Step-by-step Cloth Diapering: Step 1- Why (cost)

Why do I cloth diaper?

My first reason is because it saves money, cash, moolah 🙂

1.  Economics:  The biggest cost with cloth diapers is the initial cost.  The initial cost can be from $300-$1,000 depending on which cloth diapers you buy. 

An extra bonus is that you can use your cloth diapers again on additional children.  The savings can go on for many years.  You can also resell used cloth diapers, although I’m not so keen on that idea.   

I’ll attempt to calculate how much an average person would spend on disposables.  Well, a baby will use between 5-12 diapers a day, and they are potty trained somewhere between 2 and 4 years old.  So, let’s average around 8 diapers a day and say the kid is potty-trained at 3.  That is a total of 8,760 diapers.

Okay then we have to decide how much our disposable diapers would cost. Wal-Mart brand Parent’s Choice diapers are $13.97 for 96 diapers (size 2 & 3). That’s about $.15 per diaper.  Pampers Baby Dry (Size 1 & 2) at Wal-Mart are $29.95 for 192.  That’s about $.16 per diaper.  So, let’s say the average price of a disposable diaper is $ .15.

So, 8760 x $.15 = $1,314   That’s a low estimate because we took the average price and also only diapered until 3 years old.  The reality is that the price goes up on the diapers the larger they are.  Our prices only went up to size 3, and your baby is bound to be larger than that! 🙂  So, let’s take that into account.  Size 3’s fit up to 28 lbs, but size 4’s start at 22 lbs.  Most kids are around 13.5 months at 22 lbs according to the CDC growth charts.  I chose the girl chart because girl’s have a tendency to stay small longer.  So, let’s recalculate a little.  🙂  8 diapers a day for the first 13.5 months = $486.  From 13.5 months to about 24 months, they can be in size 4 for our estimation purposes.  Okay, size 4 diapers in Parent’s Choice on are $13.97 for 82 = ~$.17  Size 4 in Pampers on are $35 for 156 = ~$22  So, the average price of the size 4 = ~$.20.  For 10.5 months in size 4 = $504 Then let’s say that the child stays in size 5 until they are 36 months.  Parents Choice size 5 are $13.97 for 70 = ~20.  Pampers size 5 are $34.31 for 136 = ~$.25   So, the average price for size 5 is ~$.23.  For the remaining year of diapers, let’s say the child uses size 5.  That would be $671.60. For a more accurate grand total of size newborn-3 $486 + size 4 $504 + size 5 $ 671.60 =  $1,661.60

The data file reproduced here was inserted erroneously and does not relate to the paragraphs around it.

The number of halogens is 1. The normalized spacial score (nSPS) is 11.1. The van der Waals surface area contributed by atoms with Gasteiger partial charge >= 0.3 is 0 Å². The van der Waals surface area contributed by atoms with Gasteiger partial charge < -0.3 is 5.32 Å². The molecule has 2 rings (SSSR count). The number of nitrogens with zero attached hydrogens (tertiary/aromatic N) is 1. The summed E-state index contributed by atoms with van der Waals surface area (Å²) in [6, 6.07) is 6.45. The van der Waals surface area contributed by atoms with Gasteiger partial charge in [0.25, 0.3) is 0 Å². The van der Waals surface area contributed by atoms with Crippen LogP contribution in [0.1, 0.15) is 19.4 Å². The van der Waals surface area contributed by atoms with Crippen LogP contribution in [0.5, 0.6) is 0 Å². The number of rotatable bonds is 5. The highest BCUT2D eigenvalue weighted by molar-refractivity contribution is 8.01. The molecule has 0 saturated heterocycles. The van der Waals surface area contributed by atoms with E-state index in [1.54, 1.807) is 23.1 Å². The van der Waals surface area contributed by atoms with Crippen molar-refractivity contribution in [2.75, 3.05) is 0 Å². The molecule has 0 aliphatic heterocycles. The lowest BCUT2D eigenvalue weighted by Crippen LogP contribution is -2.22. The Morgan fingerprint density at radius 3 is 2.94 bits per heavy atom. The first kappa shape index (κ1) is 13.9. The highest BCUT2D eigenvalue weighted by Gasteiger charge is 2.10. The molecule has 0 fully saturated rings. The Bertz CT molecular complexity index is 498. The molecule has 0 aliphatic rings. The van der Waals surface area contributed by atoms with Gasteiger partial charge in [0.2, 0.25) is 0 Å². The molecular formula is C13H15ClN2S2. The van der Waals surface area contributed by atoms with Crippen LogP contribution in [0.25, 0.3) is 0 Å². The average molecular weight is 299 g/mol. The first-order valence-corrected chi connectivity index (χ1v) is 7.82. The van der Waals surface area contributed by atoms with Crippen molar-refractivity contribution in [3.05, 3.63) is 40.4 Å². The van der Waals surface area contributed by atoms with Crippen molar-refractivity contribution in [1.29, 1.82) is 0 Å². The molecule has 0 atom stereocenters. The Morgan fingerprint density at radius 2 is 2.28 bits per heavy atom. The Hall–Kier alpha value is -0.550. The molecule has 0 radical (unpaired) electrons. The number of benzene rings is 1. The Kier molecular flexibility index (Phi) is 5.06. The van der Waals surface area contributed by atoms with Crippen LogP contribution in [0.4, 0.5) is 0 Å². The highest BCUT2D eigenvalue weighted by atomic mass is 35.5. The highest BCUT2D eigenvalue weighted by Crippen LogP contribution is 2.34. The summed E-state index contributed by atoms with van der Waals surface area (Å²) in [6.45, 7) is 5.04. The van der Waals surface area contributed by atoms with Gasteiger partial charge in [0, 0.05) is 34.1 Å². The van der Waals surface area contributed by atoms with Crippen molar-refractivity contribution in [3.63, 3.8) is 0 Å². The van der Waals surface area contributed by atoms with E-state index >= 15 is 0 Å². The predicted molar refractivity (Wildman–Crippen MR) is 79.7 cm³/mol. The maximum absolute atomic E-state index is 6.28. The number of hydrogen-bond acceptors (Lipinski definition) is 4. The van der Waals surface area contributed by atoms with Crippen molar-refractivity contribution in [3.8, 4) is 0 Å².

If you only spent $300 on cloth diapers, you saved $1,331.60!  On the other hand, if you spent $1,000, you only saved $661.60.  Either way, cloth diapers are cheaper!

How much have I personally paid?  Hmmm  Well, I have been very, very blessed with kind and generous friends and family.  Most of my diapers were gifts at no cost to me!  When I have purchased them, I try to buy them at $10 or less.  From taking a quick look at my “fluff stash”, I estimate that I’ve only spent about $60!  I know, pretty good huh?

A typical load of "fluff" at my house

Of course, there are a few other costs to consider when cloth diapering.  You also need to take into account the cost of electricity, water, and detergents.